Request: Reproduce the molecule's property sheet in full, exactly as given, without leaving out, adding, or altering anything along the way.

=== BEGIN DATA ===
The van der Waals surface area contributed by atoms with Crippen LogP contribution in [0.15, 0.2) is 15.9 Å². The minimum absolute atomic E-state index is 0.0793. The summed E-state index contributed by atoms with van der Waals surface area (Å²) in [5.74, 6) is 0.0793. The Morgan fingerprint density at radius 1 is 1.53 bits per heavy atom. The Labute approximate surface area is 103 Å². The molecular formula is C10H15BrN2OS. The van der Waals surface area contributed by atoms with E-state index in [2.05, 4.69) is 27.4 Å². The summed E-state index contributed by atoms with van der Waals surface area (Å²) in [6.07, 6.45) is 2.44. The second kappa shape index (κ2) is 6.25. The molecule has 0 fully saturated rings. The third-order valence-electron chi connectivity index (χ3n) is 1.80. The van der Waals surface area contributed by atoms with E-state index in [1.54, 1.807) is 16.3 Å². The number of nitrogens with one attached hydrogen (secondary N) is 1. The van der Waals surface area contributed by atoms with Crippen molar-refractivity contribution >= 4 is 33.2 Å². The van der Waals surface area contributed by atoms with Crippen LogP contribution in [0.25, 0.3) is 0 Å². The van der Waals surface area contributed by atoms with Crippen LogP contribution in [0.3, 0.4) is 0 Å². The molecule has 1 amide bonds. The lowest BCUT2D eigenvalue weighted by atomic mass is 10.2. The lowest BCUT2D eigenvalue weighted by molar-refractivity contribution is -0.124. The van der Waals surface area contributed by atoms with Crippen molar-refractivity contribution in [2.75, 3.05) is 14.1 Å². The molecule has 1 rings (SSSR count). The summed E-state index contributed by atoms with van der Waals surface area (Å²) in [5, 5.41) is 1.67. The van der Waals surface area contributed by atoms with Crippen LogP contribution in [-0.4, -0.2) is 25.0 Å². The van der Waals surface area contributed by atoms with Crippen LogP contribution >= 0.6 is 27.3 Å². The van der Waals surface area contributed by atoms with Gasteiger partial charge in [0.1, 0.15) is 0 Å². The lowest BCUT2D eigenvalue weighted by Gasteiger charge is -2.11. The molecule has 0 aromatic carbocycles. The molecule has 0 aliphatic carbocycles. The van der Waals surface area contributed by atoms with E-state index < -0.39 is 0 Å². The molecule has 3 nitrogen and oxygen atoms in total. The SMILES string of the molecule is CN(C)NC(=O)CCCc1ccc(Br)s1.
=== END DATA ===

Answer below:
The van der Waals surface area contributed by atoms with Crippen LogP contribution in [0.15, 0.2) is 15.9 Å². The minimum absolute atomic E-state index is 0.0793. The summed E-state index contributed by atoms with van der Waals surface area (Å²) in [5.74, 6) is 0.0793. The Morgan fingerprint density at radius 1 is 1.53 bits per heavy atom. The Labute approximate surface area is 103 Å². The molecular formula is C10H15BrN2OS. The van der Waals surface area contributed by atoms with E-state index in [2.05, 4.69) is 27.4 Å². The summed E-state index contributed by atoms with van der Waals surface area (Å²) in [6.07, 6.45) is 2.44. The second kappa shape index (κ2) is 6.25. The molecule has 0 fully saturated rings. The third-order valence-electron chi connectivity index (χ3n) is 1.80. The van der Waals surface area contributed by atoms with E-state index in [1.54, 1.807) is 16.3 Å². The number of nitrogens with one attached hydrogen (secondary N) is 1. The van der Waals surface area contributed by atoms with Crippen molar-refractivity contribution >= 4 is 33.2 Å². The van der Waals surface area contributed by atoms with Crippen LogP contribution in [0.25, 0.3) is 0 Å². The van der Waals surface area contributed by atoms with Crippen LogP contribution in [0.3, 0.4) is 0 Å². The molecule has 1 amide bonds. The lowest BCUT2D eigenvalue weighted by atomic mass is 10.2. The lowest BCUT2D eigenvalue weighted by molar-refractivity contribution is -0.124. The van der Waals surface area contributed by atoms with Crippen molar-refractivity contribution in [2.75, 3.05) is 14.1 Å². The molecule has 1 rings (SSSR count). The summed E-state index contributed by atoms with van der Waals surface area (Å²) in [5, 5.41) is 1.67. The van der Waals surface area contributed by atoms with Crippen LogP contribution in [-0.4, -0.2) is 25.0 Å². The van der Waals surface area contributed by atoms with Crippen LogP contribution >= 0.6 is 27.3 Å². The van der Waals surface area contributed by atoms with Gasteiger partial charge in [0.1, 0.15) is 0 Å². The lowest BCUT2D eigenvalue weighted by Gasteiger charge is -2.11. The molecule has 0 aromatic carbocycles. The molecule has 0 aliphatic carbocycles. The van der Waals surface area contributed by atoms with E-state index < -0.39 is 0 Å². The molecule has 3 nitrogen and oxygen atoms in total. The SMILES string of the molecule is CN(C)NC(=O)CCCc1ccc(Br)s1.